A new poll out on Thursday obliterates the latest mainstream media narrative confronting billionaire Donald Trump: That he can’t get majorities, but can only get pluralities, in election results.
The poll of New York state, conducted by Boston’s Emerson College, has Trump dominating his only two remaining competitors in the Empire State with 65 percent of Republicans there backing him. Only 12 percent back Sen. Ted Cruz (R-TX), Trump’s closest competitor, and just one percent support Ohio Gov. John Kasich.
The poll was conducted over three days, March 14 to March 16, during two days of which Sen. Marco Rubio (R-FL) was still in the race. Rubio dropped out on the evening of March 15 after an abysmal performance in his home state of Florida, where Trump walloped him by more than double digits. In the portion of the poll conducted before Rubio suspended his campaign, the pro-amnesty Floridian got just four percent in New York. Nineteen percent chose someone else or were undecided.
— ECPS (@EmersonPolling) March 17, 2016
In a video accompanying the polling release, Emerson College Polling Society adviser Spencer Kimball called Trump’s towering over Cruz and Kasich a “commanding lead.”
In a direct matchup between just Cruz versus Trump, Trump still wins New York 69 percent to 25 percent—something that will probably make Cruz backers a bit uneasy, as they’ve been hoping that a head-to-head with Trump would be more beneficial to the Texas senator.
Trump’s favorables are also higher than Cruz’s or Kasich’s ratings. “Trump has the highest favorable ratings with GOP voters, 71%/23%, followed by Cruz at 52%/44% and Kasich at 54%/34%,” the polling release states. “Consistent with other primaries, Trump supporters are the most loyal, with 89% of those who see him favorably planning to cast their ballot for him. In contrast, only 21% of Republicans who have a favorable opinion of Cruz say they will vote for him.”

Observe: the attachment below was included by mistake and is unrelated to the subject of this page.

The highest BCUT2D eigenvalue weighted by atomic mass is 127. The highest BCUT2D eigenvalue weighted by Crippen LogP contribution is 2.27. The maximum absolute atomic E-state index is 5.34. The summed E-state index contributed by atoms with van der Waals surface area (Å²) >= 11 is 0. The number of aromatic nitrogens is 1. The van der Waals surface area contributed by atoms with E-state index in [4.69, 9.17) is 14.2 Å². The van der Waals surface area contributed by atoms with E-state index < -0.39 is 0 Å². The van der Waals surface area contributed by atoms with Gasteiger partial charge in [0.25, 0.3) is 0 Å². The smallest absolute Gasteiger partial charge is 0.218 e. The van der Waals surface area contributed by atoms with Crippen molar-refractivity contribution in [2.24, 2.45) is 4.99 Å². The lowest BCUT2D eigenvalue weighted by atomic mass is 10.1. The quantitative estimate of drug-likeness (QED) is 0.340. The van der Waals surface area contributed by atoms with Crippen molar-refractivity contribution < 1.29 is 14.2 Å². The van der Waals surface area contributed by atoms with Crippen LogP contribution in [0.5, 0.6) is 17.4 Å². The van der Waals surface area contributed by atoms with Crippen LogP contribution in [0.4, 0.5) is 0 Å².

Former Secretary of State Hillary Clinton, in the words of Emerson’s release, is also “trouncing” Sen. Bernie Sanders of Vermont in the Democratic primary. Clinton takes 71 percent compared to Sanders’ 23 percent, a 48-point lead for the former U.S. Senator from New York—who was elected after her time as First Lady to President Bill Clinton.
In a general election matchup, either Democrat wins easily against any of the remaining three Republicans—although Trump stands the best chance of beating either Clinton or Sanders in the Empire State. At this time, Clinton beats Trump 55 percent to 36 percent in New York,while Sanders beats Trump 53 percent to 36 percent. Clinton beats Cruz, meanwhile, 61 percent to 30 percent.
This massive lead for Trump in New York comes as the state primary looms around the corner from now on April 19. The delegate rich Empire State offers its 95 delegates proportionally, but if Trump wins this big, he could conceivably get an even bigger slice of the pie than many in the media think he will get.
Between now and then, Republicans in Arizona, Utah, and Wisconsin will make their presidential selections. Arizona’s 58 delegates are winner-take-all, while Utah’s 40 delegates are awarded proportionally. Wisconsin’s 42 delegates are awarded on a winner-take-all basis statewide and by congressional district.
Trump has a massive lead in Arizona polling, though no new polling has been done since Rubio dropped out. Both he and Cruz are hitting the trail there this weekend. Cruz is holding a press conference on the U.S. border with Mexico and several events throughout the state on Friday, while Trump is set to hold rallies over the weekend in Arizona. Previous Trump rallies in Phoenix have drawn thousands and thousands of people.
Arizona and Utah both vote this coming Tuesday, on March 22, while Wisconsin votes two weeks later on Tuesday, April 5. Then New York is two weeks after that.
It is currently mathematically impossible for Kasich to win the nomination outright before the convention, since he can’t get to 1,237 delegates at this point. For Cruz, it’s a serious uphill climb, and Trump seems to be coasting all the way there. If Trump pulls in just 42 percent of delegates from here on out, per a New York Times analysis published late Wednesday, he can hit the 1,237 mark easily by the convention.
Several Republicans, including Florida Gov. Rick Scott, are saying it’s now time for the GOP to coalesce behind Trump as the nominee heading into the general election.